Abstract

The Proximal Origin of the Gluteus Maximus: A Cadaveric Study

Objectives: Many anatomy textbooks describe the origin of the gluteus maximus indistinctly as the gluteal surface of the ilium, lumbar fascia, sacrum, and sacrotuberous ligament and depict it laterally along the sacral margin. Our observation is that the origin of the gluteus maximus occurs much more medial and just off midline than what is typically depicted in standard anatomy textbooks. The purpose of the present study was to define the anatomy of the proximal origin of the gluteus maximus through anatomical dissections of donated human fresh tissue and compare the findings with multiple anatomy drawings, textbook figures, and MRI depictions of the gluteus maximus.

Methods: Six donated human torso cadaveric specimens, for a total of 12 gluteus maximus specimens, were dissected in the prone position. The proximal origin of the gluteus maximus and its relationship to the surrounding structures were documented and measured with the use of digital calipers. Photographs were obtained of the dissections, which were compared with 30 illustrative depictions of the origins of the gluteus maximus. These were compared with MRI scans of 12 patients.

Results: The gluteus maximus originates on the gluteal surface of the ilium, lumbar fascia, sacrum, sacrotuberous ligament, and laterally along the sacral margin. A number of measurements were obtained. In the cadavers and MRI samples a larger percentage of the gluteus maximus was medial to the posterior superior iliac spine (PSIS). In the cadaver specimens, the gluteus maximus was on average 29 ± 6% medial to the PSIS. In the MRI scans, the gluteus maximus was on average 21 ± 6% medial to the PSIS. In the illustrative depictions, the gluteus maximus was on average 15 ± 20% medial to the PSIS. A larger percentage of the space between the midline and the PSIS was occupied by gluteus maximus in the MRI depictions and cadaver specimens. In the cadaver specimens, 82 ± 11% of the area between the midline and the PSIS was occupied by the gluteus maximus. In the MRI scans, 80 ± 12% of the area between the midline and the PSIS was occupied by the gluteus maximus. In the illustrative depictions, 28 ± 37% of the area between the midline and the PSIS was occupied by the gluteus maximus. The gluteus maximus origins in both the fresh-tissue dissections and the MRI scans were much more midline than what was depicted in the textbooks and anatomy drawings.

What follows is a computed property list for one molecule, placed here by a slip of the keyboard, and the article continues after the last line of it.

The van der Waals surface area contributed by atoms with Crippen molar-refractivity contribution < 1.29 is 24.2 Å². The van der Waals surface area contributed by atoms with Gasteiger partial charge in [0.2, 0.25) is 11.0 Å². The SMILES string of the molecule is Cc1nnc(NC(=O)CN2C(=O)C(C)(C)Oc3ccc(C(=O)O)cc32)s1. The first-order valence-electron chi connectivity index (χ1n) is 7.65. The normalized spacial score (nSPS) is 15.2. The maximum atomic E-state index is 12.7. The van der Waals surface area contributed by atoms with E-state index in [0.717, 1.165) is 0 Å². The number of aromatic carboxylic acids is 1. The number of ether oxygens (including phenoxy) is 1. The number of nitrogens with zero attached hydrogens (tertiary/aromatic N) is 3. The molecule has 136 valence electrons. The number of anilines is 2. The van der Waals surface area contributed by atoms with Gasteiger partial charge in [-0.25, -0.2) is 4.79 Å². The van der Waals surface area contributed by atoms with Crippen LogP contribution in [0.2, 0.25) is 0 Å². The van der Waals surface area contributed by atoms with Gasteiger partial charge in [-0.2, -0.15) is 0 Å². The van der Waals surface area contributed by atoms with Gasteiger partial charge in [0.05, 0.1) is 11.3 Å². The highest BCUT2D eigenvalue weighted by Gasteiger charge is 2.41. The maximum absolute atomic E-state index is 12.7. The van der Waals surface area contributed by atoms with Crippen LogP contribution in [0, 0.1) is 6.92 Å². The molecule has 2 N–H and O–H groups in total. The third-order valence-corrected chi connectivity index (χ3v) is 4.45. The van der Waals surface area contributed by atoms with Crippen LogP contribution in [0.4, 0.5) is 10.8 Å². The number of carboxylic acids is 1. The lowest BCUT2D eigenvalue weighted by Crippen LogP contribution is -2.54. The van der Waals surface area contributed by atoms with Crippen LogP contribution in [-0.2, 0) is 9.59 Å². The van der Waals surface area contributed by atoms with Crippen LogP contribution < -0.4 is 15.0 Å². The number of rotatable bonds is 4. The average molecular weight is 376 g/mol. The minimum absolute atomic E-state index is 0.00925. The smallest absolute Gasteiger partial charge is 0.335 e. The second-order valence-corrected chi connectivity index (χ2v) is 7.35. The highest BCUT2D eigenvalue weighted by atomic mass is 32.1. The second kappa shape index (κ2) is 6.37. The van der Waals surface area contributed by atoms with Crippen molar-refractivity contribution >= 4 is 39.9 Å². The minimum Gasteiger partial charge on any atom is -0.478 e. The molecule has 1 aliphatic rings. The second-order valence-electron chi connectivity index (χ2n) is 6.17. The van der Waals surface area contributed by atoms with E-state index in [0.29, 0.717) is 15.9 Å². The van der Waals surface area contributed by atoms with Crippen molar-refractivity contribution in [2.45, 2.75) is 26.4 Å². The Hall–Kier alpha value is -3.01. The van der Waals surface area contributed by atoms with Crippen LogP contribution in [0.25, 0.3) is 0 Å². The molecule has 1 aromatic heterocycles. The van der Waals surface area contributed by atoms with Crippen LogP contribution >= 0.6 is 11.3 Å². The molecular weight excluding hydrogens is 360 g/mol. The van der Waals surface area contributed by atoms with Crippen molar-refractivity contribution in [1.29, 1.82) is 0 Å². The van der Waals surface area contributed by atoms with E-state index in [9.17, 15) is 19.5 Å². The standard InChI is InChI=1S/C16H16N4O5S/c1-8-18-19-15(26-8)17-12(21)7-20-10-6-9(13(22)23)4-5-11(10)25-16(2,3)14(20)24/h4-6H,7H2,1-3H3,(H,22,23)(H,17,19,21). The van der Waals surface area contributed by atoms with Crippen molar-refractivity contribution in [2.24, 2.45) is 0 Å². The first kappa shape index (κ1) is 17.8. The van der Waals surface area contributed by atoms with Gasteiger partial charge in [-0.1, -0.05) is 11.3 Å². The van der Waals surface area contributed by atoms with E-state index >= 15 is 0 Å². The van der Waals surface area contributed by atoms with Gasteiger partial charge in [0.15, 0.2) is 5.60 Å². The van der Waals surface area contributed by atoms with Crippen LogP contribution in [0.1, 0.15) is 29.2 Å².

Conclusions: Many anatomy textbooks incorrectly depict the origin of the gluteus maximus. Care must be taken to preserve the medial fibres of the gluteus maximus origin when a posterior approach to the sacroiliac joint is undertaken. Because of the mid-maximus vascular pedicle, incision through a standard approach based on text figures will amputate the medially based fibres. This leads to devitalized muscle in the surgical field with increased risk for wound complications.


Author(s):

Nikoletta L Carayannopoulos, Olson S and Patel M



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